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Oral History Interview with Fred Aguilar, July 12 2016

Description: Fred Aguilar was born in 1950 in a small barrio located in the affluent Alamo Heights neighborhood of San Antonio. His father's determination along with his his mother's dedication to volunterism provided him the fortitude to not only survive the discrimintation he witnessed in his youth, but to also become an community activist in both Houston and Baytown. After the Jose Campos Torres case sparked Aguilar's participation in the Houston Chicana/o Movement, he would move to Baytown where he became involved in the West Baytown Civic Assocation, the United Concerned Citizens of Baytown, gang prevention, and the co-founding of the Promise Center. He talks about how the Jose Campos Torres case outraged the Houston Chicana/o community, how he tackled gang graffiti and worked with youth on mural projects through the West Baytown Civic Association, how African Americans and Mexican Americans in Baytown came together to address police brutality after the brutal death of Luis Alfonso Torres, and how the Promise Center is committed to serving the community through child, youth, and adult programming. Aguilar also speaks about the importance of gang prevention endeavors, particularly in the area of art and culture.
Date: July 12, 2016
Creator: Aguilar, Fred; Enriquez, Sandra & Rodriguez, Samantha
Partner: TCU Mary Couts Burnett Library

Oral History Interview with Hilda Martinez, July 15, 2016

Description: Hilda C. Martinez was born in 1948 in San Luis, San Luis Potosi. Her family migrated to the United States in 1952 and eventually settled in Baytown. In 1961, when Martinez was twelve years old, her mother passed away from breast cancer and she and her siblings subsequenly lived with several foster families. She attended Lorenzo De Zavala Elementary, the Mexican School of Baytown, and had a culture shock when she attended the integrated Baytown Junior High due to her inability to cultivate friendships as well as her lack of familiarity with the English language. She witnessed segregated public facilities, including department stores and water fountains, and the beating of a man by police when she was in high school. She talks about how teacher beatings in elementary school taught her and other Mexican American children to be obedient and to stay in their place in Baytown. Martinez also discusses how Mexican Americans were reluctant to address employment discrimination at Exxon for fear of losing good paying jobs. She addresses the police brutality case of Luis Alfonso Torres and how she worked with others in a cross-racial coalition to hold the police chief accountable, even though many members of Mexican American community were unwilling to speak out. Lastly, Martinez talks about the editorials that she has written and how she and her husband have advocated on the behalf of Latina/o families that experience issues within the Goose Creek school system.
Date: July 15, 2016
Creator: Enriquez, Sandra; Rodriguez, Samantha & Martinez, Hilda
Partner: TCU Mary Couts Burnett Library

Oral History Interview with Elvira Martinez, July 20, 2016

Description: Elvira Martinez was born in 1929 in Baytown, Texas. Her father lived in "El Campo," the Humble Oil and Refinery Company community for their predominately Mexican American male employees. Martinez remembers growing up in the company community and how families forged deep bonds. She attended the Lorenzo De Zavala Elementary School, the Baytown Mexican School that was originally funded by the Humble Oil and Refinery Company. Through the music program at the Baytown Mexican School, Martinez was able to travel the country as a player in the group La Tipica. She talks about the development of the Baytown Mexican School and how it served as the first ESL program. Martinez also discusses the role that Dr. Antonio Bañuelos played in the development of La Tipica, how La Tipica was portrayed as an "authentic" Mexican group from Jalisco, how she had to act like she did not know English while traveling throughout the nation, the Mexican musicians she encountered during her involvement in La Tipica, and how this female music group played for WWII bond drives at the behest of the Humble Oil and Refinery Company. Martinez addresses the role of Mexican celebrations, Baytown Mexican School's role in the creation of Felix Tijerina's Little School of 400, how she petitioned the U.S. government for the creation of flood insurance and government flood monies after she lost her home in Baytown, and how she assisted her niece, Eugenia Rios, in establishing a historical marker for the Lorenzo De Zavala Elementary School.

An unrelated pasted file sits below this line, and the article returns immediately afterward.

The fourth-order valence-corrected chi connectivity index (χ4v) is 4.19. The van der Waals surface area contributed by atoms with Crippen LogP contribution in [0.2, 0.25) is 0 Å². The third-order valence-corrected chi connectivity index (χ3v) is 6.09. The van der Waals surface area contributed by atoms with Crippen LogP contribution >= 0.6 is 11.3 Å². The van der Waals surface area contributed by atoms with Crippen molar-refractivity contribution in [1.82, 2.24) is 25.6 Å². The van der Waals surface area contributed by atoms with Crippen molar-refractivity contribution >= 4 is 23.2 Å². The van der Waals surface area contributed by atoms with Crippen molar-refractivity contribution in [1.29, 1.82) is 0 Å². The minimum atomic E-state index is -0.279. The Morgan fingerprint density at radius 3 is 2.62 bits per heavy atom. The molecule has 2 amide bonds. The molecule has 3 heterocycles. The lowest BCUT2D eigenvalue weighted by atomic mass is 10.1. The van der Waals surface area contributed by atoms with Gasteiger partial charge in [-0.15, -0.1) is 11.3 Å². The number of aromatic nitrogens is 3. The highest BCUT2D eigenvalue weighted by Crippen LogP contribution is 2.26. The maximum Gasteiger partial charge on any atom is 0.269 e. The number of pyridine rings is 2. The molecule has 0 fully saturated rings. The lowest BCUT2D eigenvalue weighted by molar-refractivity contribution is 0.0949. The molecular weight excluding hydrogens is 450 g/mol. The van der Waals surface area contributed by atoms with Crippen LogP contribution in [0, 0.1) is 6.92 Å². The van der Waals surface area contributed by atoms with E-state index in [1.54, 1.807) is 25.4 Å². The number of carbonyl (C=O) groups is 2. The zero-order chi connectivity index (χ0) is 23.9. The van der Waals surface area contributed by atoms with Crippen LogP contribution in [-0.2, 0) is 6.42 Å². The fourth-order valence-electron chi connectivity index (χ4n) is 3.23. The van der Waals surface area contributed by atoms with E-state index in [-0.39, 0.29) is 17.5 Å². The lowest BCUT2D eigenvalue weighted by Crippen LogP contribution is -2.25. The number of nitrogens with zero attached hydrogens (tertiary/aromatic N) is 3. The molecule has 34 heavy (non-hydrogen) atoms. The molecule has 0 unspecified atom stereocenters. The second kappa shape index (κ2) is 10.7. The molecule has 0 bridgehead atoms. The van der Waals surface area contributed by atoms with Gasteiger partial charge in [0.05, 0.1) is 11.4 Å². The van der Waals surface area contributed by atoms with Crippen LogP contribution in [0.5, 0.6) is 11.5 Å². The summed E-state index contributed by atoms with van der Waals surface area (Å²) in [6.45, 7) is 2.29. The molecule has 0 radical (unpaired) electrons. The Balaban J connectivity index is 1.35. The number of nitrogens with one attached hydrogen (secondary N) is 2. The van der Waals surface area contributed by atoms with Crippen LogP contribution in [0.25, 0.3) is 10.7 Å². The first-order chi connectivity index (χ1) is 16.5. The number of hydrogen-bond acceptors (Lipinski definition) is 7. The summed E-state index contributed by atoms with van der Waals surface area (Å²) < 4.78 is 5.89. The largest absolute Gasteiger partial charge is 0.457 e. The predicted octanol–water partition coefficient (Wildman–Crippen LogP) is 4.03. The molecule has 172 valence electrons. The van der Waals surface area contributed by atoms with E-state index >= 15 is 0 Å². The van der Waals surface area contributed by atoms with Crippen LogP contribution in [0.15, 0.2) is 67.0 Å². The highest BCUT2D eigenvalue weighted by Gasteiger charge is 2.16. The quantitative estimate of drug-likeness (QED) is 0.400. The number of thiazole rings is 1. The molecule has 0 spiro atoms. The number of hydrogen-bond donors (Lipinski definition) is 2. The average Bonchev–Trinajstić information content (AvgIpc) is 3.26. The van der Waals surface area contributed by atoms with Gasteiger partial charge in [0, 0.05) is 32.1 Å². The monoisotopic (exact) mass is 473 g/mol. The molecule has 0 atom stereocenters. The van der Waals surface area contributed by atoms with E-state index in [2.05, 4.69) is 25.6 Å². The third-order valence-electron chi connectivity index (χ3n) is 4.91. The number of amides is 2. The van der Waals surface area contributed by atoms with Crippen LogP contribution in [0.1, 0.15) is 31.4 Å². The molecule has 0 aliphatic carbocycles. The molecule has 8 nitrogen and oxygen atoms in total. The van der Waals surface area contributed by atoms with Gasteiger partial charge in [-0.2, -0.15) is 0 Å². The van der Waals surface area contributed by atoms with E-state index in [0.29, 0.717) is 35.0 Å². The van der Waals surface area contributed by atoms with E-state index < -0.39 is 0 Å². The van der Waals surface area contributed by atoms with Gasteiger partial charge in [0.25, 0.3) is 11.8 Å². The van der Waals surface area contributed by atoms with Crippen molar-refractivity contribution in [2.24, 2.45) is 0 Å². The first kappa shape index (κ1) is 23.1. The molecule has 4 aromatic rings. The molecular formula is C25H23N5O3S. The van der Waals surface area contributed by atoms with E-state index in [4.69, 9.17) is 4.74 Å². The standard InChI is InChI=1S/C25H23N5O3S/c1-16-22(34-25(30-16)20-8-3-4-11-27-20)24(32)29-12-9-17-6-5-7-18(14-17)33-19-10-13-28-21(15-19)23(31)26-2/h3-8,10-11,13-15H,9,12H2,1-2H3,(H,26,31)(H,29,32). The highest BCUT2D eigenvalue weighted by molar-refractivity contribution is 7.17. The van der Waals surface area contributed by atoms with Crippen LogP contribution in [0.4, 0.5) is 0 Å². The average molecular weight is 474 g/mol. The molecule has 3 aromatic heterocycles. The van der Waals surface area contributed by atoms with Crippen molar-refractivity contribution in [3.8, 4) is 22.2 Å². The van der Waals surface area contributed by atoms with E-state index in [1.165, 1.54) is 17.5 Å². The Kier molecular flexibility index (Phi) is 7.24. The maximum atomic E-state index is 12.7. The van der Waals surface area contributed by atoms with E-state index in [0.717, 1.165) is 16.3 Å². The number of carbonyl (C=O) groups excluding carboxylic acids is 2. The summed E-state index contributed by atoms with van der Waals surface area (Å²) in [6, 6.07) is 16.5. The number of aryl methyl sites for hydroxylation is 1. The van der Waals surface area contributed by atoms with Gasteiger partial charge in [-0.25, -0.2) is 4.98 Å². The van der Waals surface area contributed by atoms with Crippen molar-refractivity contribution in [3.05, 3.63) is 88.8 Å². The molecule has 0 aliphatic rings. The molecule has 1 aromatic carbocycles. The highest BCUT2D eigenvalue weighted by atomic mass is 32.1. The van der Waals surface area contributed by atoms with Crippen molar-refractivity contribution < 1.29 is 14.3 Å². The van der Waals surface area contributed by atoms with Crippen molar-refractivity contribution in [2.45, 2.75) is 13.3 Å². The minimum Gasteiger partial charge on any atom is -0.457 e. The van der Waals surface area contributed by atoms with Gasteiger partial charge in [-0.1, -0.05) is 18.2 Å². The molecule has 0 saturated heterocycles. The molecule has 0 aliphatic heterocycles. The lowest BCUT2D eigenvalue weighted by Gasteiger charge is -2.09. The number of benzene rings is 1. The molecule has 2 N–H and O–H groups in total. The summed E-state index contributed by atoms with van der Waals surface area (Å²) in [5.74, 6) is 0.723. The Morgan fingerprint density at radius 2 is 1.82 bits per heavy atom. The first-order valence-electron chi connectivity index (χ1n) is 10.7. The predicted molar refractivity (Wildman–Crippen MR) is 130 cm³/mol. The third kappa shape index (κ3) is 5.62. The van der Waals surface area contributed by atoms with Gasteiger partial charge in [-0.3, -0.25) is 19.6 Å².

Date: July 20, 2016
Creator: Enriquez, Sandra & Martinez, Elvira
Partner: TCU Mary Couts Burnett Library

Oral History Interview with Eva Benevides, July 20, 2016

Description: Eva Benavides was born in 1952 in Baytown. She attended Lorenzo De Zavala Elementary, the Baytown Mexican School, and witnessed segregation in her youth. She experienced a culture shock when she attended the integrated Baytown Junior High. Inspired by her mother's and father's dedication to helping others, Benavides served as a Baytown City Councilwoman and became involved in the West Baytown Civic Association. The Luis Alfonso Torres police brutality case galvanized her and others to forge a cross-racial coalition (United Concerned Citizens of Baytown) to hold the police department accountable. Benavides talks about how Mexican Americans were situated in a segregated Baytown, the importance of Fiesta Patrias, her involvement in the PTO, her determination to become a city councilwoman and her experiences as an Mexican American female representative for a single member district, how she bodly held the Baytown Police Department accountable for the Luis Alfonso Torres case when other Mexican American representative refused to speak out, and cross-racial efforts to address police brutality. She also discusses gentrification and how her community lacks businesses and grocery stores, how she taught citizenship classes for many years, the role of Exxon in Baytown, and how city council representatives have to address race as well as other sensitive issues.